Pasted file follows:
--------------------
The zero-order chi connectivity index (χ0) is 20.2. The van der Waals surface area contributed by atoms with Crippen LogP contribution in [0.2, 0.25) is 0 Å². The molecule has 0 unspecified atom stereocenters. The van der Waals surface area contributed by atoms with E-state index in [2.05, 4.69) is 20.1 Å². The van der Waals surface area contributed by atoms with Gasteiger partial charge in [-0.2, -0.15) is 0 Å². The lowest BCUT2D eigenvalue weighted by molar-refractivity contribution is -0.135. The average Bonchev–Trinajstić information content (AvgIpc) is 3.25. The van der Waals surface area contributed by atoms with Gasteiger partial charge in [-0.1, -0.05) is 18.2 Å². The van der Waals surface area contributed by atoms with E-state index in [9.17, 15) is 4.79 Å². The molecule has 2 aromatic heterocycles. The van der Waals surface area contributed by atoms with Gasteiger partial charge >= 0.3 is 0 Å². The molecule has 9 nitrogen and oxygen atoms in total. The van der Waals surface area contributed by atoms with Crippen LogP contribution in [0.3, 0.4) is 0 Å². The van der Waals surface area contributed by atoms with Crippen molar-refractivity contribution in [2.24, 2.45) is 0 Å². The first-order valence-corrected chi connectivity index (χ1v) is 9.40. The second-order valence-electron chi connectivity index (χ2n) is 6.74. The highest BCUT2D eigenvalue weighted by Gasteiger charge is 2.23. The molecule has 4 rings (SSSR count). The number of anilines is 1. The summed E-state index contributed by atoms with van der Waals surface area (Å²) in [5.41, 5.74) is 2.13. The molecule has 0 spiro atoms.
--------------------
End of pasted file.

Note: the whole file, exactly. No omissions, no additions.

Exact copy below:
The zero-order chi connectivity index (χ0) is 20.2. The van der Waals surface area contributed by atoms with Crippen LogP contribution in [0.2, 0.25) is 0 Å². The molecule has 0 unspecified atom stereocenters. The van der Waals surface area contributed by atoms with E-state index in [2.05, 4.69) is 20.1 Å². The van der Waals surface area contributed by atoms with Gasteiger partial charge in [-0.2, -0.15) is 0 Å². The lowest BCUT2D eigenvalue weighted by molar-refractivity contribution is -0.135. The average Bonchev–Trinajstić information content (AvgIpc) is 3.25. The van der Waals surface area contributed by atoms with Gasteiger partial charge in [-0.1, -0.05) is 18.2 Å². The van der Waals surface area contributed by atoms with E-state index in [9.17, 15) is 4.79 Å². The molecule has 2 aromatic heterocycles. The van der Waals surface area contributed by atoms with Gasteiger partial charge >= 0.3 is 0 Å². The molecule has 9 nitrogen and oxygen atoms in total. The van der Waals surface area contributed by atoms with Crippen LogP contribution in [0.3, 0.4) is 0 Å². The van der Waals surface area contributed by atoms with Crippen molar-refractivity contribution in [2.24, 2.45) is 0 Å². The first-order valence-corrected chi connectivity index (χ1v) is 9.40. The second-order valence-electron chi connectivity index (χ2n) is 6.74. The highest BCUT2D eigenvalue weighted by Gasteiger charge is 2.23. The molecule has 4 rings (SSSR count). The number of anilines is 1. The summed E-state index contributed by atoms with van der Waals surface area (Å²) in [5.41, 5.74) is 2.13. The molecule has 0 spiro atoms.